The OECD proposes to reform transfer pricing documentation for multinational enterprises and to impose onerous country-by-country (CbC) reporting obligations, including disclosure of taxes paid in each country in which a business operates, in a bid to enhance revenue authorities’ abilities to identify high risk transfer pricing situations and to make transfer pricing audits more thorough. The OECD recently released a consultation paper on transfer pricing documentation that outlines a master file/local file approach in which a multinational would have to submit annually a master file for all countries in which it does business, including details of the multinational’s business lines, intangibles, intercompany financial activities and financial and tax position—including the CbC breakdown, supplemented by a separate, local file for each jurisdiction, with details on local entities and transactions. This initiative is one element of the multi-pronged BEPS Action Plan initiated last year by the OECD that is designed to counter what revenue authorities consider to be inappropriate international corporate tax planning.
These guidelines, if adopted, will undoubtedly increase compliance costs for businesses in preparing the elaborate reporting. Of even greater concern is that the measures will potentially increase the incidence of double taxation, i.e., taxation of the same income by more than one country—which the OECD aims to reduce—by acting as an invitation to jurisdictions to make even more aggressive transfer pricing adjustments. The new standards also raise significant concerns about the confidentiality of the documentation, which will include proprietary, commercially sensitive business information.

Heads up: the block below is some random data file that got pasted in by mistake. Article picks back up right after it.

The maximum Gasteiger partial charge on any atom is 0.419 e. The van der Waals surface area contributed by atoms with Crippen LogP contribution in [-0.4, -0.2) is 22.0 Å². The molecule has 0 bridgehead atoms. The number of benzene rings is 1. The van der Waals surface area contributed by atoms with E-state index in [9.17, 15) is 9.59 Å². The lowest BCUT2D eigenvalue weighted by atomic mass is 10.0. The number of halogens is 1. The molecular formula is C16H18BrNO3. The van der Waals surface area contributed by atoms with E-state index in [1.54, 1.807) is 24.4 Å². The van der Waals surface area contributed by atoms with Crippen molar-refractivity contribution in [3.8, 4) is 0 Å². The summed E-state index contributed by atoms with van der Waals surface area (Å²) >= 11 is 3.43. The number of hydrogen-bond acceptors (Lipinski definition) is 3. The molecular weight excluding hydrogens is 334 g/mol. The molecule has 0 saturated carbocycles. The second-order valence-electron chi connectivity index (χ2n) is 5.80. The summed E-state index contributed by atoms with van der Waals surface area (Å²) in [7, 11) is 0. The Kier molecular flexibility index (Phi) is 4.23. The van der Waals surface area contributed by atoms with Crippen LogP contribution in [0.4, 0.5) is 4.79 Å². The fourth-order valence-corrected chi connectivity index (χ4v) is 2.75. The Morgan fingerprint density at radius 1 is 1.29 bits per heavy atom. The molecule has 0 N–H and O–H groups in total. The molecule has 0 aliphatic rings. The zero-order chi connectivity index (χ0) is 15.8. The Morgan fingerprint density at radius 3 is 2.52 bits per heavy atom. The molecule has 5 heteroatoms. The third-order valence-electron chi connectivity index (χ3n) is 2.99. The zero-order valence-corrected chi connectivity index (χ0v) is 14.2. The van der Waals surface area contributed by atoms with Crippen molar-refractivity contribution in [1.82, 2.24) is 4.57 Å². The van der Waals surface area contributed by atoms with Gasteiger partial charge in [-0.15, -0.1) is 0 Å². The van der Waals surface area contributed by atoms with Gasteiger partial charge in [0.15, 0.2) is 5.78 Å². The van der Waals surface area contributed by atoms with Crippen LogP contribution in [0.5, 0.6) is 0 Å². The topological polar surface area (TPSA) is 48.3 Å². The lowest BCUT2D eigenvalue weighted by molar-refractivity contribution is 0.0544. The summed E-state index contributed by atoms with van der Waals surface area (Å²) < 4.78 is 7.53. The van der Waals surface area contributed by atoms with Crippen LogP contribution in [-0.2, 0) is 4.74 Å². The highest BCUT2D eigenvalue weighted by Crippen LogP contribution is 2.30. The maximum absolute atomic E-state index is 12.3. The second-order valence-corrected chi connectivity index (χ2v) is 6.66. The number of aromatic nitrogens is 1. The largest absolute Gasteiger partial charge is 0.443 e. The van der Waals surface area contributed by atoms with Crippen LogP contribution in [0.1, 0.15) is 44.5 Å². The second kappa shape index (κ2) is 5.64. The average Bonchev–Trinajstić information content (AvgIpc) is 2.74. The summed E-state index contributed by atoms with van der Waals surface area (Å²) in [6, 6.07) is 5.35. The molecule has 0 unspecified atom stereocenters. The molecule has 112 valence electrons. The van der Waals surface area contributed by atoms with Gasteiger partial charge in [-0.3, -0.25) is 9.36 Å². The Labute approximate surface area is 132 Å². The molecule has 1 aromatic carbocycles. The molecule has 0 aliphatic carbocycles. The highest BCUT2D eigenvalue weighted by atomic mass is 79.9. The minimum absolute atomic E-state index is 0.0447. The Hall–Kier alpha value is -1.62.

The OECD recently solicited comments on the discussion draft. The OECD was urged to adopt an approach that genuinely balances the legitimate needs of tax administrations for sufficient transfer pricing disclosure with the need to avoid the imposition of unnecessary or excessive compliance costs on businesses. Recommendations include minimizing the additional burden on business by allowing flexibility in preparing new documentation, for example choice of reporting by business line or enterprise-wide, by permitting use of existing financial and management reports to the greatest extent possible, and by permitting adequate de minimis thresholds and/or safe harbours. Tax administrations should also ensure that the transfer pricing documentation, including CbC reporting, be reviewed by those in the administration sufficiently senior and experienced in transfer pricing to assess the information fairly. Penalties should be limited to cases of deliberately or negligently inadequate reporting accompanied by material transfer pricing adjustments. Finally, the goal of ensuring consistency of transfer pricing documentation should be twinned with the goal of ensuring consistency of transfer pricing administration across jurisdictions by eliminating subjective application of transfer pricing rules on the part of tax administrators.
The OECD is currently reviewing all the comments submitted and revised documentation guidelines are expected to be released later this year.